It’s easy to get caught in the trap of making the minimum payment on your credit card. Usually, this payment is manageable, and it staves off late charges for at least another month. However, minimum payments don’t prevent interest from compiling on the balance you’re carrying. Being able to dodge late fees every month only encourages you to procrastinate on the repayment of your entire balance and plunges you further into debt.
The primary goal of a credit card company is to make money off its customers. By only requiring you to pay a small percentage of your total balance, they’re setting you up for a cycle of ever-increasing interest fees so they can line their own pockets.
Interest accrues more as your balance gets higher, meaning a significant chunk of your payment goes toward interest. Over time, the interest can grow even larger than the initial borrowed amount.
Another thing to keep in mind is that your credit utilization ratio impacts your credit score. If you use more than 30 percent of your available credit, your score takes a hit, making it harder for you to get mortgages and loans and increasing the interest rates available to you.
Paying off debt isn’t an all-or-nothing situation. Setting a goal to contribute more than the minimum payment does not mean you have to pay off your entire credit card balance at once.
Instead, take reasonable steps toward increasing your monthly payments. If your minimum payment is $50, try paying $60, $70 or even $80. If you can double your minimum payment to $100, you’re in even better shape – this will cut your repayment time in half.
Sometimes the harsh truth is that we are overspending on luxuries instead of paying off our debts. While any budget involves a balancing act between spending, saving, investing and paying off debts, you may need to allocate more money toward credit card debt at this point in your life.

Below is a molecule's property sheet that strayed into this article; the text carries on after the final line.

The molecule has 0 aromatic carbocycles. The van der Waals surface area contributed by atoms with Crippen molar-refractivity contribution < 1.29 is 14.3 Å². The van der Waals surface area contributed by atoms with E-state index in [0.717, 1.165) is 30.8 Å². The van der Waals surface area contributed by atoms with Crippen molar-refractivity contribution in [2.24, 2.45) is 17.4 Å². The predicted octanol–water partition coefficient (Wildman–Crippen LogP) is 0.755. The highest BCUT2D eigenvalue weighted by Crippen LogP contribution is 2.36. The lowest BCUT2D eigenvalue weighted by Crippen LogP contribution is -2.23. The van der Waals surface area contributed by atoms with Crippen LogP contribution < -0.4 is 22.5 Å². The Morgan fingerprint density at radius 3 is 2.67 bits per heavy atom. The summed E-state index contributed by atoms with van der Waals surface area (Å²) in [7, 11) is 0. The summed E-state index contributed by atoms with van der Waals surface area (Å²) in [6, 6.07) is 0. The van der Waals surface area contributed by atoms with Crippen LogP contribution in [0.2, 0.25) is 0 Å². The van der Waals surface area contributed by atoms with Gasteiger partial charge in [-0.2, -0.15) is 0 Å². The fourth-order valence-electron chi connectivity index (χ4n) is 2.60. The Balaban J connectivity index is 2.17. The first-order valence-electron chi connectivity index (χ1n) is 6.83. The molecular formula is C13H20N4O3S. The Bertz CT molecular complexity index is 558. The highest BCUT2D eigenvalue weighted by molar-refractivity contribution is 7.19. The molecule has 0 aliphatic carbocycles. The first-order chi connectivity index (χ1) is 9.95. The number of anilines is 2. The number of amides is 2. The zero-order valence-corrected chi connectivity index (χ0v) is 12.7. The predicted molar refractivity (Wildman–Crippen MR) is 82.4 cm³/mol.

Look for places in your budget where you may be able to save a few bucks here and there. Limit yourself when it comes to:
Something as simple as saying no to a new pair of jeans or cutting out one restaurant meal a week gives you an extra $40 to put toward your credit card debt each month.
If you struggle to budget, it may be wise to pay off your credit card debt before spending money on anything else for the month. As soon as you get your paycheck, make a credit card payment. Then you won’t have to worry about spending the portion of your income on luxury goods that you really want to allocate to debt repayment.
If possible, forbid yourself from using your credit card for purchases and only focus on paying more than the minimum payment. Take your card out of your wallet and hide it away if you must.
You may come into extra money through hard work or luck. Use any money beyond your normal income to pay back credit card debt, including:
These sums can put a dent in your debt.
Cards with higher interest rates will rack up debt quicker. If you have multiple credit cards, put your efforts toward paying off the cards with the highest rates first to minimize interest accrual as much as possible.
Another idea is to transfer your balance to a credit card with a lower interest rate, ideally with 0 percent APR. However, you have to be diligent about paying down the debt during the promotional period or you may end up paying more. Also, be sure not to use the cards you are paying off – otherwise, you could have twice the debt you are trying to pay down.
Credit card debt can be overwhelming, and you may feel as if it’s impossible to make more than the minimum payment. If that’s the case, you could benefit from chatting with the credit counselors at American Financial Solutions. They’ll teach you how to tackle your debt and help you build a more secure financial future.
Call us at (888) 864-8548 today for credit advice and a personalized debt management plan.